Adenoid Enlargement

The adenoid tissue is located at the back of your nose and is a part of your immune system which helps fight infection and protects your body from bacteria and viruses. It starts to grow from birth and reaches maximum size at age three to five years. By late teens it is barely visible because it is not an essential part of the body’s immune system any more.

What is an adenoidectomy?

An adenoidectomy is a minor procedure to remove the adenoid and it will not put your child at greater risk of developing infection. The body’s immune system is perfectly able to cope with bacteria and viruses without the adenoid tissue.

How are the adenoids removed?

Adenoidectomies are normally carried out 15-30 minutes under general anesthesia, so your child will be asleep during the procedure and will not feel any pain.Your child will usually only need to stay in hospital for a couple hours. The adenoidectomy performed by the newest technology  is either by “microdebrider, curette or laser”.

When is adenoidectomy necessary?

Enlarged adenoid for most children will only cause mild discomfort and will not require any specific treatment. However, for some children, swollen or enlarged adenoids can cause severe discomfort and start to interfere with their daily life by blocking nasal airway, maintaining recurrent infections and causing hearing loss.

– Breathing problems

The nasal blockage could be that severe to disturb your child’s everyday life, interfering with feeding, increasing the risk

for tooth decays o

r cavity due to severe mouth breathing. In addition to these, your child is susceptible to catch more nasal infection. The disturbed overnight sleeping

will eventually lead towards a negative setback to your child’s development.

– Glue ear

The enlarged adenoid is also able to press on the entrance of the Eustachian tubes, which function is to connect the ear to the back of the nose to maintain air pressure and help drain away any fluid that builds up in the middle ear. When these tubes are blocked, fluids buildups which will change overtime and thicken. Like glue causing sounds coming into the ear to be muffled. If your child cannot hear sounds clearly, it may affect their learning, development and social interaction. It is therefore important that glue ear is diagnosed and treated as soon as possible.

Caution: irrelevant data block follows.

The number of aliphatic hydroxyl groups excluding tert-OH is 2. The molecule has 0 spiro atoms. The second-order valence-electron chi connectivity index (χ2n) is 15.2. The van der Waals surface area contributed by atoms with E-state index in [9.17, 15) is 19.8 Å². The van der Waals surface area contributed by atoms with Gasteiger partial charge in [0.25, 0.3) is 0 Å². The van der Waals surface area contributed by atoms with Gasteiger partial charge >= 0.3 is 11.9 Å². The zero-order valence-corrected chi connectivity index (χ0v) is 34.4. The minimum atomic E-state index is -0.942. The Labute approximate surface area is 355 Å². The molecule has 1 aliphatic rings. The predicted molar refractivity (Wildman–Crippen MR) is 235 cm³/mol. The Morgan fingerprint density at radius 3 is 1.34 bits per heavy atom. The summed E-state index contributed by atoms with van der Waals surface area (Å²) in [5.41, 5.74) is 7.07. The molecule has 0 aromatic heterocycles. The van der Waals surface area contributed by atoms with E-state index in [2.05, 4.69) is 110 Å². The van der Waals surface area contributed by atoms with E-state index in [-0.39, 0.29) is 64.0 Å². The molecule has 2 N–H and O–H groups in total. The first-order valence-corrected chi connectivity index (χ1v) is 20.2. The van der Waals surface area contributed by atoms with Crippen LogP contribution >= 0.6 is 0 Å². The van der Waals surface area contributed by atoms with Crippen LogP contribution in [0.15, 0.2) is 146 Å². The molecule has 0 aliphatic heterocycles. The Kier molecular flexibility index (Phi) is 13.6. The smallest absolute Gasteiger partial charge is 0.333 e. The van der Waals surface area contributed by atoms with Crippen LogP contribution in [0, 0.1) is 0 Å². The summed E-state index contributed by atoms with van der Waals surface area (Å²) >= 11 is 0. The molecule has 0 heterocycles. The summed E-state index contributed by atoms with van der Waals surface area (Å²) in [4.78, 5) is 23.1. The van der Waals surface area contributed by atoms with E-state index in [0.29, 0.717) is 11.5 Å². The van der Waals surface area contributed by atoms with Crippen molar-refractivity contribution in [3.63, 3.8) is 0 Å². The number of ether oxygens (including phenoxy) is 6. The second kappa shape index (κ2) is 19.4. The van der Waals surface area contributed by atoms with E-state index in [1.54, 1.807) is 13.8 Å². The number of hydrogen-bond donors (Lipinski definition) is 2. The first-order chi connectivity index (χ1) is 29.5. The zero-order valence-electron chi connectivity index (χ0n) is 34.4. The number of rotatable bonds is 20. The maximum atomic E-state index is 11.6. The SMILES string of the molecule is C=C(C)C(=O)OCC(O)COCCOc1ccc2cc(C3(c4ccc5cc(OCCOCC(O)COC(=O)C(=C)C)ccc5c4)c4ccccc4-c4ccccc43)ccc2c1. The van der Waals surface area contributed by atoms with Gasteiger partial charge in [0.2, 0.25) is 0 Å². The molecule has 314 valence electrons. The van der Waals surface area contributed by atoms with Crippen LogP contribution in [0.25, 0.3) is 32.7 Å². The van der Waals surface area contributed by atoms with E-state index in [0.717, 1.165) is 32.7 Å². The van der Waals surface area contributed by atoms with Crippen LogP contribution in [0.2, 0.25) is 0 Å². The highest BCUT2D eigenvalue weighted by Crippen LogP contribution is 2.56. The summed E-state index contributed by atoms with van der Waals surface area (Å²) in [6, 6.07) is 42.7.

Risks of an adenoidectomy

An adenoidectomy is a low-risk procedure that rarely causes any complications. It is a relatively common operation that is quick and easy to carry out. The possible problems are outlined below.

Bleeding: In a very small number of cases, the ENT surgeon may need more time to stop the bleeding with special tampon which will be placed for the nose overnight. This kind of heavy bleeding is very rare.

Infection: All surgery carries the risk of infection. The tissue in the area where the adenoids were removed may become infected and showing as a purulent smelly nasal discharge from the nose.


Dr Levente is an expert in the nasal surgical field.  Completed his Rhinoplasty training program in Chicago, Milano and London. Member of European Academy of Facial Plastic  Surgery and Royal Collage of Surgeon. Licensed under GMC (UK), DHA, DHCC (UAE) . International known speaker for nasal shape and function sessions.  Performing only nasal surgeries on a daily basis. His premise “Since all of us are unique, each nose needs to be tailored to its individual features“

Dr Levente is committed to make the The Right Nose which best to suits to your face.

About dr. Levente


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